The late night squelched our plan to get into Sassari early the next morning for the Cavalcata Sarda, mainly to find a good spot along the parade route. I’d planned the whole trip partly around this festival, one of the most important on the island, so I wanted to make sure we didn’t miss anything.
Begun in 1899 to honor a visit by King Umberto I and Queen Margherita, the Cavalcata is on the second-to-last Sunday in May and brings together roughly 3,000 people in traditional costumes from all over the island, not to mention a slew of horsemen and horsewomen. Besides the hours-long parade, there are demonstrations and tastings of traditional breads, a show of horsmanship (at the hippodrome, which we didn’t find), and performances by folk singing and dancing troupes. In addition, the town feels like one huge market fair with stalls selling foodstuffs, clothing, jewelry, and crafts set up along many streets.
We got there around 10 a.m., then spent a long time trying to find a parking space. Once we did, we just followed the crowds past the pretty public gardens to the barricades on the parade route. But people already were three deep, making it hard to see, so eventually we headed toward San Giuseppe Church where the parade started and were able to position ourselves at the corner where two threads converged. One was of the groups on horseback, the other of costumed adults and children from various towns, as well as masked performers dressed, among other things, as shepherds and sheep representing ancient stories (though we’re not sure what they were).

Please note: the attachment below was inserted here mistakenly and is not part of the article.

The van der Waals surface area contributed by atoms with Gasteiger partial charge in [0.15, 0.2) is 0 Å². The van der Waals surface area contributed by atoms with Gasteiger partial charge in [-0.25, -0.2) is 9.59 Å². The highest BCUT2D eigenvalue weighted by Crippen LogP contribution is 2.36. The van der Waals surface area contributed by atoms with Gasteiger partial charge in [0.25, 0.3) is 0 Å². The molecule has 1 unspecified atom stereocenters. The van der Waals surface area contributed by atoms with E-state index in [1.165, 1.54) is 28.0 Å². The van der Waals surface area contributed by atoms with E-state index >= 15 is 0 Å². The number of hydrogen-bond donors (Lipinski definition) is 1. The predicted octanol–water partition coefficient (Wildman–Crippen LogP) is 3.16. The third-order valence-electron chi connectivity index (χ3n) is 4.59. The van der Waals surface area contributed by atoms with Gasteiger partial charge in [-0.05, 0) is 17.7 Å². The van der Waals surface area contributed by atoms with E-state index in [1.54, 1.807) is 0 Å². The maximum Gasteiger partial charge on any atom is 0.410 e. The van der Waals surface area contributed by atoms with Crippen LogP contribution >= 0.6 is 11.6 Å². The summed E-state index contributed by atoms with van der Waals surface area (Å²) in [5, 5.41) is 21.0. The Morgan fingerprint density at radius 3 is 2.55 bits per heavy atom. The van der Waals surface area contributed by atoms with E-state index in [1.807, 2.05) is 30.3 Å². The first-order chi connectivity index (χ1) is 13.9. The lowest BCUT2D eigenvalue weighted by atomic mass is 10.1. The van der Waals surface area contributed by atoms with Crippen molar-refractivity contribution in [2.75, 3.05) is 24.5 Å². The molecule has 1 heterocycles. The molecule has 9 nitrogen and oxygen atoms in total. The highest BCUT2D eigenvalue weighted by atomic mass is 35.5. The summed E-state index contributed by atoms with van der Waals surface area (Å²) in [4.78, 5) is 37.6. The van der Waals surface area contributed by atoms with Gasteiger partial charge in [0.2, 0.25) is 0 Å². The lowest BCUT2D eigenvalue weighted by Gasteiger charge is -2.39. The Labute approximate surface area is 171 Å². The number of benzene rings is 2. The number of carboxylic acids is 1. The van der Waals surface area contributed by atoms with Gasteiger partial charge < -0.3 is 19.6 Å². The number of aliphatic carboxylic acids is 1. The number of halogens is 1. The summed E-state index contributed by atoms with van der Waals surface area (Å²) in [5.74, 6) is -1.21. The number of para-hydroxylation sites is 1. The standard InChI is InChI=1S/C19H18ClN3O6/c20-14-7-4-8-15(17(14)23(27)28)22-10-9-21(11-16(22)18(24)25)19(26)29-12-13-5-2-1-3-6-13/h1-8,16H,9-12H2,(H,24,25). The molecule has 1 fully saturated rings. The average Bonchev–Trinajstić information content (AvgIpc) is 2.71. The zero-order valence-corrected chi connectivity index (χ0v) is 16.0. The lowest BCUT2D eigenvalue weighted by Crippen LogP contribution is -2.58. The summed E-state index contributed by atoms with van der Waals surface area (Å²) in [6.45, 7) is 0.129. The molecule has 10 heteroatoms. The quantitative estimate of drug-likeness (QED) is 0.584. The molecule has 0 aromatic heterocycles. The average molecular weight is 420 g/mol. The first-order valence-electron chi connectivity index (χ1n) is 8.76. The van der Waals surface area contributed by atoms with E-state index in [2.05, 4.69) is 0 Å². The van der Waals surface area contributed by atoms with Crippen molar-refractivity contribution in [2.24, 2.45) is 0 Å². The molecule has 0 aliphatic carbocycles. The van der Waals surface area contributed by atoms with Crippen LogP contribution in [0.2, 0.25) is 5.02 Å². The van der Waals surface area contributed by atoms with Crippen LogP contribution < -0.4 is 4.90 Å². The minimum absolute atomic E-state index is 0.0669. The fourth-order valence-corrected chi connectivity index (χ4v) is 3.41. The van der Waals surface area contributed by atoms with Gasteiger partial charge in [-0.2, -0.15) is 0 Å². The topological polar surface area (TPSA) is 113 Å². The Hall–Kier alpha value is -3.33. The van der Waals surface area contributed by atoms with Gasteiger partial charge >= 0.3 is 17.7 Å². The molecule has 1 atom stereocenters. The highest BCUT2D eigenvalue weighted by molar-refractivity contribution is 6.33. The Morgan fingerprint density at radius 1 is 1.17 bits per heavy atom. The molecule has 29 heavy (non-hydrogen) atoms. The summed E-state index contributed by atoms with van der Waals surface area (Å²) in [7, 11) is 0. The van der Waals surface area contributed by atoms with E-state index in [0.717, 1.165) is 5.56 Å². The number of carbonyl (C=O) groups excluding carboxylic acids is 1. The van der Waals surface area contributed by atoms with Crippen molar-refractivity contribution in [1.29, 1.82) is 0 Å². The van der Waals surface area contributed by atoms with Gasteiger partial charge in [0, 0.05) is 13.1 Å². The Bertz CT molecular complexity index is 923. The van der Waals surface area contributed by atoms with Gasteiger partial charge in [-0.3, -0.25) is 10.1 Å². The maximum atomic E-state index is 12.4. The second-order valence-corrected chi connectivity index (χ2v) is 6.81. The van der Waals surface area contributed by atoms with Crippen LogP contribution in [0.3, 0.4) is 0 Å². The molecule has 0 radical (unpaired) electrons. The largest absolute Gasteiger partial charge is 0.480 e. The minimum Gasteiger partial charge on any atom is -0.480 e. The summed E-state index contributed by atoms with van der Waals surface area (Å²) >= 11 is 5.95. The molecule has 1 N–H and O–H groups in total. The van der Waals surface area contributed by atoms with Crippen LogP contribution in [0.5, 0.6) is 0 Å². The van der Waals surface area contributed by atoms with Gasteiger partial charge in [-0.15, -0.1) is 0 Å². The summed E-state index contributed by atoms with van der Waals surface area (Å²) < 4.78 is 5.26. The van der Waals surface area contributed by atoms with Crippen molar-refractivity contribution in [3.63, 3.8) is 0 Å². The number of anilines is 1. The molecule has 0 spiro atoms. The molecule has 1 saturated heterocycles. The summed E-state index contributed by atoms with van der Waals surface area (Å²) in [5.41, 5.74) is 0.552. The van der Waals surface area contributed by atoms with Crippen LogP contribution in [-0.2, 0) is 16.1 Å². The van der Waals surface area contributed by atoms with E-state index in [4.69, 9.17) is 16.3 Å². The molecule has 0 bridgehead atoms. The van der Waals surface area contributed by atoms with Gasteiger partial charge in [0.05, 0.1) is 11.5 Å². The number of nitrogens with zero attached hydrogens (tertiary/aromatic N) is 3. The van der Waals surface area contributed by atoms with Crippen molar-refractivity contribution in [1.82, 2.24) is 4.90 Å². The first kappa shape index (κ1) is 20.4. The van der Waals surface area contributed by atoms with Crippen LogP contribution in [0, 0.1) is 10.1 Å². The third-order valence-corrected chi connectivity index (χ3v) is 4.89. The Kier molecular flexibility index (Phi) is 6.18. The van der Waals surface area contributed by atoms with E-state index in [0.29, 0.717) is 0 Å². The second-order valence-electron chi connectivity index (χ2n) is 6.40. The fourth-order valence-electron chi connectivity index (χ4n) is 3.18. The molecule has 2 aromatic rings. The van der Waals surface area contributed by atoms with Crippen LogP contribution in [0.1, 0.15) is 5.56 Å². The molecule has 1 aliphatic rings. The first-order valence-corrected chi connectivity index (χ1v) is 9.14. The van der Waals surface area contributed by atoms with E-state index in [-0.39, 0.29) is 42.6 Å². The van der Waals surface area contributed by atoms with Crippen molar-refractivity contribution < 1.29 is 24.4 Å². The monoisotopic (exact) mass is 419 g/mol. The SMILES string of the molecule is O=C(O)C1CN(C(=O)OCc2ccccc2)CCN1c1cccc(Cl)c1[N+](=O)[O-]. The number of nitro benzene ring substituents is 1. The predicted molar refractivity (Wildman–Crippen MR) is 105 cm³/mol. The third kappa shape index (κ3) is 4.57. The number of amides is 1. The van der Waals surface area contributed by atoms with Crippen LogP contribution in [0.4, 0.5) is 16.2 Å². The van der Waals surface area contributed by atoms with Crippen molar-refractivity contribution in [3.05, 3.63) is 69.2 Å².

When we got tired of watching the parade, we strolled over to the Piazza Castello to check out the bread demos. Seatas was being made at one stall, panini at another. Elaborately shaped breads were on display everywhere. Free samples were in short supply, but we bought a tasty sausage panino with chimichurri on a semolina baguette.
Wandering around elsewhere, we found a whole street with stalls of torrone- and candy-makers, and several of them were offering samples. At Torrone di Tonara, we tried not only the delicious nougat but also almond cookies I could have kept eating all afternoon.